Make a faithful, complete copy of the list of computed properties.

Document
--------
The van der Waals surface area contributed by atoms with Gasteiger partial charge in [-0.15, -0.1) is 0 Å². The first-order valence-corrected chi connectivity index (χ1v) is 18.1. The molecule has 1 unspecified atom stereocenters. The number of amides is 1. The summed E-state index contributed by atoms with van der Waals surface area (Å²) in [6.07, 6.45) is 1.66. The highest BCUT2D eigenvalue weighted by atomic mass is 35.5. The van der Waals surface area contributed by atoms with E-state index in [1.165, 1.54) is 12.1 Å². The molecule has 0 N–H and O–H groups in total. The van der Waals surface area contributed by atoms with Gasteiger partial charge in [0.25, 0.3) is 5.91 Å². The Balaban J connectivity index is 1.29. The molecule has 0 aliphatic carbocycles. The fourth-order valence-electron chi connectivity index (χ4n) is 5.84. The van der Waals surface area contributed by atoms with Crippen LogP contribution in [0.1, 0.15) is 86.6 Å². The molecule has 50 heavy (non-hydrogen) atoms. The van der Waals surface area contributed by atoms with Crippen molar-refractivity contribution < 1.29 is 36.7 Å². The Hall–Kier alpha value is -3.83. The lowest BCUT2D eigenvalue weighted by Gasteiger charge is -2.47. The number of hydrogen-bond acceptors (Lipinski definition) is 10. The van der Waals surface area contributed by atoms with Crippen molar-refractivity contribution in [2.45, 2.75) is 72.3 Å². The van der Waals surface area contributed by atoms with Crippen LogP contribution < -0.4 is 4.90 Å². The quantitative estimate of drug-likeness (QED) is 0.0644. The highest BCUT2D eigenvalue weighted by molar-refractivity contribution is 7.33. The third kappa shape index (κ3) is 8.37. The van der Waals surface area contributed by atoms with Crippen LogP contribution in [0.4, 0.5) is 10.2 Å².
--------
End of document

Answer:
The van der Waals surface area contributed by atoms with Gasteiger partial charge in [-0.15, -0.1) is 0 Å². The first-order valence-corrected chi connectivity index (χ1v) is 18.1. The molecule has 1 unspecified atom stereocenters. The number of amides is 1. The summed E-state index contributed by atoms with van der Waals surface area (Å²) in [6.07, 6.45) is 1.66. The highest BCUT2D eigenvalue weighted by atomic mass is 35.5. The van der Waals surface area contributed by atoms with E-state index in [1.165, 1.54) is 12.1 Å². The molecule has 0 N–H and O–H groups in total. The van der Waals surface area contributed by atoms with Gasteiger partial charge in [0.25, 0.3) is 5.91 Å². The Balaban J connectivity index is 1.29. The molecule has 0 aliphatic carbocycles. The fourth-order valence-electron chi connectivity index (χ4n) is 5.84. The van der Waals surface area contributed by atoms with Crippen LogP contribution in [0.1, 0.15) is 86.6 Å². The molecule has 50 heavy (non-hydrogen) atoms. The van der Waals surface area contributed by atoms with Crippen molar-refractivity contribution < 1.29 is 36.7 Å². The Hall–Kier alpha value is -3.83. The lowest BCUT2D eigenvalue weighted by Gasteiger charge is -2.47. The number of hydrogen-bond acceptors (Lipinski definition) is 10. The van der Waals surface area contributed by atoms with Crippen molar-refractivity contribution in [2.45, 2.75) is 72.3 Å². The van der Waals surface area contributed by atoms with Crippen LogP contribution < -0.4 is 4.90 Å². The quantitative estimate of drug-likeness (QED) is 0.0644. The highest BCUT2D eigenvalue weighted by molar-refractivity contribution is 7.33. The third kappa shape index (κ3) is 8.37. The van der Waals surface area contributed by atoms with Crippen LogP contribution in [0.4, 0.5) is 10.2 Å².